Pre-expedition Check Lists for Off-roading Trips
- Most capable 4x4 vehicles will be fine for one of our UK trips, with underbody protection as a minimum. Your vehicle should, of course, be in good mechanical condition and have had a recent service. Land Rovers will be OK with just steering and differential guards, which are a good precaution. A snorkel is great for protecting the engine against dust, as well as water. A dual battery and split charge system should be used on vehicles with winches and refrigerators. On one of our UK trips, we can work out what other things your vehicle may require to join us on a longer expedition.
Give plenty of thought to how you will use your vehicle throughout your trip and carefully plan your storage accordingly.
- For example, you will want to gain easy access to some of your items such as your kettle and stove so a boxed storage system may be useful. Any amendments you make should, of course, be useful to you (e.g. some people like to have a fridge). We suggest you gain ideas by searching the internet to begin with or have a look through your favourite 4x4 magazine. You can always come and look at our vehicles and see what we do!
- • Brake fluid
- • Engine oil
- • Gear oils: transfer case / differentials, replace if necessary
- • Power steering fluid
- • Radiator coolant (check correct fluid for conditions)
- • Transmission fluid
- • Windscreen wiper fluid
Plan the trip / inform others
- • Personal Essentials Kit List
- • Clothing Kit List
- • Toiletries Kit List
- • First Aid / Medical Supplies Kit List
- • Overnight Camping Equipment Kit List
- • Tool Kit List
- • Vehicle Electronics Repair Kit List
- • Vehicle Recovery Kit List
- • Vehicle Spares Kit List
Pre-expedition Check Lists
Check the following levels and ensure there are no leaks:
Remember that it gets very cold on some trips!
Air filtersCheck the air filter and the air filter box for debris.
Check the condition of your tyres for wear or damage, including the spare. Be sure they are all inflated to the appropriate pressure for the conditions. Take note of your tread and think about whether it will be suitable for the terrain you will be travelling on. Remoulds are not usually suitable as they are too weak and aggressive mud tyres dig too much. We recommend either BF Goodrich AT or Cooper STs – good quality AT or AT/MT tyres are a must. The new BF Goodrich ATK02 are our choice for snow.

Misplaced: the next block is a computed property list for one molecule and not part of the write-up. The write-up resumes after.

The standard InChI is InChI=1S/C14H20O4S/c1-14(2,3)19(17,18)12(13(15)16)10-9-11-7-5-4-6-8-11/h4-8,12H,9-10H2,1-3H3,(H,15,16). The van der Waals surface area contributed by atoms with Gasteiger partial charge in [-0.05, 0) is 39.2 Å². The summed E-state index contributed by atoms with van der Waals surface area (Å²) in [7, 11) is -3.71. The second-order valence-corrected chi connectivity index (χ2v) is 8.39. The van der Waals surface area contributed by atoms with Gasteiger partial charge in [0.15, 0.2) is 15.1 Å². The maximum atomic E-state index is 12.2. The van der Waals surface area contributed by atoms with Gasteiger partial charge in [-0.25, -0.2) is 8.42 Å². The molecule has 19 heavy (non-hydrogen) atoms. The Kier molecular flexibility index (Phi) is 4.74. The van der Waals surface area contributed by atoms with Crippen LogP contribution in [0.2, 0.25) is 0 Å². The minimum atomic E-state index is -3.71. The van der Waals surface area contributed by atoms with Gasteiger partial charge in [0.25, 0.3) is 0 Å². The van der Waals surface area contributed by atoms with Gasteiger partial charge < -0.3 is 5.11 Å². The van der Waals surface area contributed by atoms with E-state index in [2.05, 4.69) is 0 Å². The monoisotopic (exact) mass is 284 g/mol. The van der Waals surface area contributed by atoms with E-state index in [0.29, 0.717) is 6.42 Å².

If you have room, carry a second spare wheel and tyre. At the very least, carry a repair kit just in case.
Check brake pads and shoes for excess wear.
Make sure you have a working jack / tyre iron and know how to use them.
A high-lift jack is a great universal tool and also doubles as a hand winch (and lots more).
Check all your ball joints, tie rod ends and wheel bearings by jacking up and securing the front of your vehicle. Grab the tyre at the top and bottom and check for any excess movement by rocking the wheel in and out and side to side. Any excessive free play should be checked out by a qualified mechanic. Do the same for the rear. Check solid rear axles for worn bearings or other damage. Grease all fittings such as u-joints, steering etc.
Check your shocks for signs of leakage, damage or excess wear.
Belts and hoses
Check all your belts and hoses and carry spares. The lower radiator hose is the one often damaged whilst off-roading. Alternator/water-pump belts are the most important. Newer vehicles often use serpentine belts which are much less prone to failure but can be difficult to change and are also expensive but we do recommend carrying a spare. Replacing an old serpentine belt and saving the original as a spare is a good idea.
Don’t forget to also check your seat belts!
Nuts and bolts
Check throughout your vehicle for any which may be working loose.
Make sure your head lights, rear lights and brake lights work and carry spare bulbs.